Mari (milmari) wrote in little_details,
Mari
milmari
little_details

minors + school enrollment, legal rights, kinship care and crossing state lines.

Hi all! I'm a long time lurker and first-time poster. First off, I'd like to say I love this place to death. Second, I checked the tags related to these topics, just to let you know; this way I can save both my time and yours. Disclaimer: English is not my first language, I apologize in advance for any possible mistakes.


This post contains questions about: transporting minors across state lines (felony x not felony; parental consent needed x no parental consent needed), minor transferring high schools without guardian's help, (possible) kinship care and the whole process, school enrollment in another state, legal rights over kicked out teenager, legal rights over teenager under kinship care, decisions re: said minor's health. This is a lot to put under the subject line, so I decided to be more detailed here.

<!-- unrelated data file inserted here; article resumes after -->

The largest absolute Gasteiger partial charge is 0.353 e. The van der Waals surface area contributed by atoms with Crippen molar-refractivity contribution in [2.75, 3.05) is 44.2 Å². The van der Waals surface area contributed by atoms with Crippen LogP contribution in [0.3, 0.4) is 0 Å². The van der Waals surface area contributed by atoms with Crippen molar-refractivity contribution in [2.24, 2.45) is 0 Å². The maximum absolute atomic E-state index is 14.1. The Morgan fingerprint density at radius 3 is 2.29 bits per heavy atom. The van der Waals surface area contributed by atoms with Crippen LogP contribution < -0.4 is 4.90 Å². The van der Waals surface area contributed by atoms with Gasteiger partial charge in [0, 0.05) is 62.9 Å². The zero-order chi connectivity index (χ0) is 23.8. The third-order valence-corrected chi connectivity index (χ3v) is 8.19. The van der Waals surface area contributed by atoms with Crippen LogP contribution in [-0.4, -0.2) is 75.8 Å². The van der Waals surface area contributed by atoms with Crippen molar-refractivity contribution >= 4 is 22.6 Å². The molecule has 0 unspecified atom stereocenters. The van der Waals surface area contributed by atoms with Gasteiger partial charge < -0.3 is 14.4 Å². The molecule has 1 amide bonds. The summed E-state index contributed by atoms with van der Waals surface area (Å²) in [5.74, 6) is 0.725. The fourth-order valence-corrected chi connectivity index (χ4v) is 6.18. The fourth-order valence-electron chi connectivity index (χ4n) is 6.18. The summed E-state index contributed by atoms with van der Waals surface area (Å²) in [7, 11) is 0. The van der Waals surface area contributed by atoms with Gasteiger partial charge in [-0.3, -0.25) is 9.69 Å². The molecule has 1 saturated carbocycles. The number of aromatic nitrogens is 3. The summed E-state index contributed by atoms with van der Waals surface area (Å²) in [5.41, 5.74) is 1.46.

I'm working on a story and have a couple of questions! The entry ended up huge, even though I tried my best to keep it short. I bolded the main bits of all my questions, this way it's easier for you to catch what I need to know. :D


Setting: September of 2001, United States of America. SoCal & Oklahoma, mostly.

Backstory
My female character, whom I'll call A., has a boyfriend (from now on, T.) of two years, who lives a couple of states away - she's in SoCal, he's in OK. A. is 17, lives with her Mom, Dad and Brother. T. is 18 and lives with his family. A. founds out she's pregnant while her Dad and Brother are away, and for a couple of reasons I'd rather not go into, she gets kicked out by her Mom. For the sake of simplicity, let's just say she stays at her best friend's for a few days until she can meet her boyfriend and the two of them can work everything out. Long-ish story short: they decide to keep the baby, T. brings her back home with him, A.'s dad doesn't know about any of this. To the questions!